Suppose that a municipality has a law that says everybody has to carry their driver's license with them at all times. And suppose that a particular police department actually did a kind of survey or, you know, a study of their practices and found that actually 50 percent of teenagers do not carry their driver's license with them at all times. All right? So now it's like common sense that if you see a teenager, she won't be carrying her driver's license with her. Does that give the police officer the ability to stop every teenager that he sees?

The scholarship on cause thresholds has pondered similar hypotheticals.  For example, in my quantifying probable cause article, I asked whether the government could get a warrant to search a Harvard dorm for marijuana based solely on a reliable study showing that 60% of Harvard dorms have marijuana.  It's the same basic question, I gather: When can the government rely on statistics alone?

In the context of a warrant, I argued, the problem with relying on statistical evidence and no more is that the actual probability of finding evidence was likely no where near like the percent found in the study.  The reason is the missing information.  Someone had selected that particular dorm room to search, and investigators apparently had found no other evidence justifying the search beyond the study to include in the warrant affidavit.  To know the actual likelihood drugs would be found, I argued, we really need to know the backstory of why that room was selected and why no other evidence had been offered.  When you filled in that missing information, the actual probability quickly became wildly different from 60%.

A question raised by Justice Kagan's hypothetical is whether the same is true for a reasonable suspicion determination in the field in a Glover-like case.   If there are statistics showing how often a license-suspension hit leads to a driver behind the wheel, can a court rely on them in a particular case?  I'm not sure.  Off the top of my head, I think the basic dynamic is at least partly valid.  There could be lots of reasons to think that the particular case where a stop is made is not representative of the whole.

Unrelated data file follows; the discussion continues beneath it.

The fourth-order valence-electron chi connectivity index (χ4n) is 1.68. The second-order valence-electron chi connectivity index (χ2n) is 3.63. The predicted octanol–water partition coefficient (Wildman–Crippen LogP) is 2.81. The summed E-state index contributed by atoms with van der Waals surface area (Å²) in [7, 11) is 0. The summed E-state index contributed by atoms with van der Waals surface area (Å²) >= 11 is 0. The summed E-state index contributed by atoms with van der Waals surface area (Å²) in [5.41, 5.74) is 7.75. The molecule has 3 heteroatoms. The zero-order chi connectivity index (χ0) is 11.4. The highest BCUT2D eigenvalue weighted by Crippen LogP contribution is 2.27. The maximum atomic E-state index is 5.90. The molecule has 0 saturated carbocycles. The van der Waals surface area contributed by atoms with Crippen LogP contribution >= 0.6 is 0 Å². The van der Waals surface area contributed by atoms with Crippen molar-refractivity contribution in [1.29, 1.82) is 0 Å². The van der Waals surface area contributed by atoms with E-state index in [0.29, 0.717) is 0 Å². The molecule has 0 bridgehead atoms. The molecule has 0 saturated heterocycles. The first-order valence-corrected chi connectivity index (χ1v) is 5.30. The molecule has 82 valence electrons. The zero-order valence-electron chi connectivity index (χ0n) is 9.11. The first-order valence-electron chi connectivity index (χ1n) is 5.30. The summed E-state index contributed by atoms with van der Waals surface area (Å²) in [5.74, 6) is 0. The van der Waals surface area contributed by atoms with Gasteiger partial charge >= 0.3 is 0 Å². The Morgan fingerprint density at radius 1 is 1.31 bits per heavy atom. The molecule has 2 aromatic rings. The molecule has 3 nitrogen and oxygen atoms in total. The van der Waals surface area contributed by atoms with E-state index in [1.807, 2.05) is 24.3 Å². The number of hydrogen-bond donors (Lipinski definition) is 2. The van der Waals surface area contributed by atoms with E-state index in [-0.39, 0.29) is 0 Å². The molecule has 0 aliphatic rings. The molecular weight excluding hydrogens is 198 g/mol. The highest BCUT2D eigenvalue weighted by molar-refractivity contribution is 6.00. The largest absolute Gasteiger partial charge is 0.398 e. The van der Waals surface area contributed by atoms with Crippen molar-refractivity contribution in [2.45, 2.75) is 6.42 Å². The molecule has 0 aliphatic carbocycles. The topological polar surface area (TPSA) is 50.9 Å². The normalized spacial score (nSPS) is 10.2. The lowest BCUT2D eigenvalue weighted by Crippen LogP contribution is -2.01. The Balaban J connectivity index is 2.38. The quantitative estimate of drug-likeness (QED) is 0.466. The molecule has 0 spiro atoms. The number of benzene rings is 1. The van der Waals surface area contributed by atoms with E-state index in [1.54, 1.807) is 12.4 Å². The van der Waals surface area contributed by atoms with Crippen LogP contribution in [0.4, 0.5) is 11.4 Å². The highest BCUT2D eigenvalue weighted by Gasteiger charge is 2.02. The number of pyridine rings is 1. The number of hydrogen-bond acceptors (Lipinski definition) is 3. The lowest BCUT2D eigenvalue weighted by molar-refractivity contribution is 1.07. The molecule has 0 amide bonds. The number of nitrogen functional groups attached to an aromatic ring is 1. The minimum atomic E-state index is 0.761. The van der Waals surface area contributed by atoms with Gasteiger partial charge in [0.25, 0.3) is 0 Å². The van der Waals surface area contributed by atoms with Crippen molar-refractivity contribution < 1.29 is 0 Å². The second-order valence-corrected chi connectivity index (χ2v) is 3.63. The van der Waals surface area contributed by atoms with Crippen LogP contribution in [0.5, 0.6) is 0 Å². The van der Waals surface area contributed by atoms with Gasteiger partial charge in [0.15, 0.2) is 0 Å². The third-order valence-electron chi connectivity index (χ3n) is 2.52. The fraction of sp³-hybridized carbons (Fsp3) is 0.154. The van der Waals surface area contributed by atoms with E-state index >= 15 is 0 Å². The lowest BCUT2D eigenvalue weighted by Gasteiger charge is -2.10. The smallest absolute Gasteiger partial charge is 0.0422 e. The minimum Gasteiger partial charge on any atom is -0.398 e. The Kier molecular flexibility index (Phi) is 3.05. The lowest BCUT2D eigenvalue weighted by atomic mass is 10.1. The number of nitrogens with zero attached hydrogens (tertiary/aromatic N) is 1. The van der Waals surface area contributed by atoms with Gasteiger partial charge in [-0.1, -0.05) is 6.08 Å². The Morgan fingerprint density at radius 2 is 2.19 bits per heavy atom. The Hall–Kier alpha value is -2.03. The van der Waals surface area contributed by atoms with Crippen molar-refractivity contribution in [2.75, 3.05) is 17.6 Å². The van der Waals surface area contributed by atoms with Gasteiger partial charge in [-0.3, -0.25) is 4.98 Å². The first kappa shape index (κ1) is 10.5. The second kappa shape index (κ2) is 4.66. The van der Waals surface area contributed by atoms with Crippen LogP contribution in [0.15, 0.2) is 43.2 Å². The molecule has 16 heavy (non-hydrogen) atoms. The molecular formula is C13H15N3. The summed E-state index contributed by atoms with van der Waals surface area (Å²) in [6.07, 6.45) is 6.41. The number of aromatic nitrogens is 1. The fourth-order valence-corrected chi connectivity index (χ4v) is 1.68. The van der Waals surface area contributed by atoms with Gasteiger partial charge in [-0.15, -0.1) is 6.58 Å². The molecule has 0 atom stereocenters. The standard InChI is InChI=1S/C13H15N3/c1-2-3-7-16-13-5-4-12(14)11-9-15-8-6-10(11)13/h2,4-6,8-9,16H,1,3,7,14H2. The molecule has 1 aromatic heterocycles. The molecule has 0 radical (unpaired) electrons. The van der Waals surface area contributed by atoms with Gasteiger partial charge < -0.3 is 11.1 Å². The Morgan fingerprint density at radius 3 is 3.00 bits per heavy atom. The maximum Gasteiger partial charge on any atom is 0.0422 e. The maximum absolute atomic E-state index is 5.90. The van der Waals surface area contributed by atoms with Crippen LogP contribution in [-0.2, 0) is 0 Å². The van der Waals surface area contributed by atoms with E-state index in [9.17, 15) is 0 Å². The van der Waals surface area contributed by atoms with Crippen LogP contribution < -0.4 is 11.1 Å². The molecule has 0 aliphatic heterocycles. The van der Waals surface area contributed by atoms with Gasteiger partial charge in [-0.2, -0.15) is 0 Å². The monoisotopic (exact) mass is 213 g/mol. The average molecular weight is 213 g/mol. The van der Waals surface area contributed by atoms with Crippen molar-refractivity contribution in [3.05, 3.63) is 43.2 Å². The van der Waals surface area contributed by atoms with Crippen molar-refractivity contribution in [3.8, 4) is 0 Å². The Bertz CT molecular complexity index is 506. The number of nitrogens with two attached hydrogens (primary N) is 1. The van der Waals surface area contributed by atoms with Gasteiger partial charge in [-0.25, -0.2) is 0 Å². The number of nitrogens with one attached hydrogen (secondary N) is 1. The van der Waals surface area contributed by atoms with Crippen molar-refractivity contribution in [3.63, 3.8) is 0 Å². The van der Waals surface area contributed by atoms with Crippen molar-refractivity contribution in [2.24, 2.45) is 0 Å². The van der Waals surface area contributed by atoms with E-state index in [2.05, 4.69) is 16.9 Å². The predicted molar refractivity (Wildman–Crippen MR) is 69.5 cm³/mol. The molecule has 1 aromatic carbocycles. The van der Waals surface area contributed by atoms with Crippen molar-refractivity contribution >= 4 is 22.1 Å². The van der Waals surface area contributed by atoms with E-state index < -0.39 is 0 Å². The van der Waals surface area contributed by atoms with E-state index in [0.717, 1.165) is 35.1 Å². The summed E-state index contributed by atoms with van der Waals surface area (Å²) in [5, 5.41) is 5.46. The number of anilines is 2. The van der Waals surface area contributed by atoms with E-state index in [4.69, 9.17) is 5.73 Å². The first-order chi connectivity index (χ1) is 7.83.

At the same time, I can also think of reasons why the dynamic might be less pronounced in that setting.  I gather that the decision to run a license check is normally not as involved as that for obtaining a warrant, and therefore involves less question of why a particular search or seizure was made and what investigation was tried.  Not sure where I come out, but it's an interesting question.

4. A note on the criminal/civil divide.  One additional small thought I had is that I gather all parties are assuming that driving without a license is a crime, not just a civil offense.  Under Terry and its progeny, evidence of an ongoing crime permits the stop.  So the court is treating Glover as a Terry case, and asking if a Terry stop is justified. That makes sense, as driving on a revoked or suspended license is a misdemeanor offense in Kansas.

I flag that because driving on a suspended license is a civil offense instead of a criminal offense in at least some jurisdictions, and the standard for a stop in the case of a civil infraction is less settled.  Whren held that probable cause to believe a civil traffic violation was committed justifies a stop. My recollection is that some lower courts have held that mere reasonable suspicion of a civil traffic violation also permits a stop, and that lower courts are divided on the question.

Given the apparent disagreement, it seems important to note that Glover is only about when the facts of a case satisfy the reasonable suspicion standard of Terry.  It is not about the distinct question of whether a stop can always be made when reasonable suspicion exists that a person is driving on a suspended license.